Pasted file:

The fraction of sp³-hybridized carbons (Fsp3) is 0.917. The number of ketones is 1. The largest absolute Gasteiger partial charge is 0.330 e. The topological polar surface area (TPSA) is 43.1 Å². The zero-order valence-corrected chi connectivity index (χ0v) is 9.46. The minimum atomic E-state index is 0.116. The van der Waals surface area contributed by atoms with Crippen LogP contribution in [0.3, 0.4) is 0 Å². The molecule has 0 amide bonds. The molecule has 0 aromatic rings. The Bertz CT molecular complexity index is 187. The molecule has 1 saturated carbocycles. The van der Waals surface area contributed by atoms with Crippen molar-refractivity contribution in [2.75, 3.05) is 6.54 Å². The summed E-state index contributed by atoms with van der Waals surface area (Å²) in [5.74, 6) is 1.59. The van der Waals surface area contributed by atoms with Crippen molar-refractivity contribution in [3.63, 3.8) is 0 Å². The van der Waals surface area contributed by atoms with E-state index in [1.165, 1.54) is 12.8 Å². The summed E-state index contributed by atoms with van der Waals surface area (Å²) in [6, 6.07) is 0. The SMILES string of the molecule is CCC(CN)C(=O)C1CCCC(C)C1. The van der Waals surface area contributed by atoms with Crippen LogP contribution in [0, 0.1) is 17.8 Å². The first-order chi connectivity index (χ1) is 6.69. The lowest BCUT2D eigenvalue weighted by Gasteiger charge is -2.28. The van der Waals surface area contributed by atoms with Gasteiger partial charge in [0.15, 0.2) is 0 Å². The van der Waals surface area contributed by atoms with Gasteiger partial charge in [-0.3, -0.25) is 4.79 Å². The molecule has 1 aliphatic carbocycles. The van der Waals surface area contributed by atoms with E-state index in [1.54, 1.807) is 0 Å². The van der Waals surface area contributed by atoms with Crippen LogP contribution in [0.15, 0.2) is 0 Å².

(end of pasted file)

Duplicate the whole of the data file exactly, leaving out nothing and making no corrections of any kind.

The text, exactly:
The fraction of sp³-hybridized carbons (Fsp3) is 0.917. The number of ketones is 1. The largest absolute Gasteiger partial charge is 0.330 e. The topological polar surface area (TPSA) is 43.1 Å². The zero-order valence-corrected chi connectivity index (χ0v) is 9.46. The minimum atomic E-state index is 0.116. The van der Waals surface area contributed by atoms with Crippen LogP contribution in [0.3, 0.4) is 0 Å². The molecule has 0 amide bonds. The molecule has 0 aromatic rings. The Bertz CT molecular complexity index is 187. The molecule has 1 saturated carbocycles. The van der Waals surface area contributed by atoms with Crippen molar-refractivity contribution in [2.75, 3.05) is 6.54 Å². The summed E-state index contributed by atoms with van der Waals surface area (Å²) in [5.74, 6) is 1.59. The van der Waals surface area contributed by atoms with Crippen molar-refractivity contribution in [3.63, 3.8) is 0 Å². The van der Waals surface area contributed by atoms with E-state index in [1.165, 1.54) is 12.8 Å². The summed E-state index contributed by atoms with van der Waals surface area (Å²) in [6, 6.07) is 0. The SMILES string of the molecule is CCC(CN)C(=O)C1CCCC(C)C1. The van der Waals surface area contributed by atoms with Crippen LogP contribution in [0, 0.1) is 17.8 Å². The first-order chi connectivity index (χ1) is 6.69. The lowest BCUT2D eigenvalue weighted by Gasteiger charge is -2.28. The van der Waals surface area contributed by atoms with Gasteiger partial charge in [0.15, 0.2) is 0 Å². The van der Waals surface area contributed by atoms with Gasteiger partial charge in [-0.3, -0.25) is 4.79 Å². The molecule has 1 aliphatic carbocycles. The van der Waals surface area contributed by atoms with E-state index in [1.54, 1.807) is 0 Å². The van der Waals surface area contributed by atoms with Crippen LogP contribution in [0.15, 0.2) is 0 Å².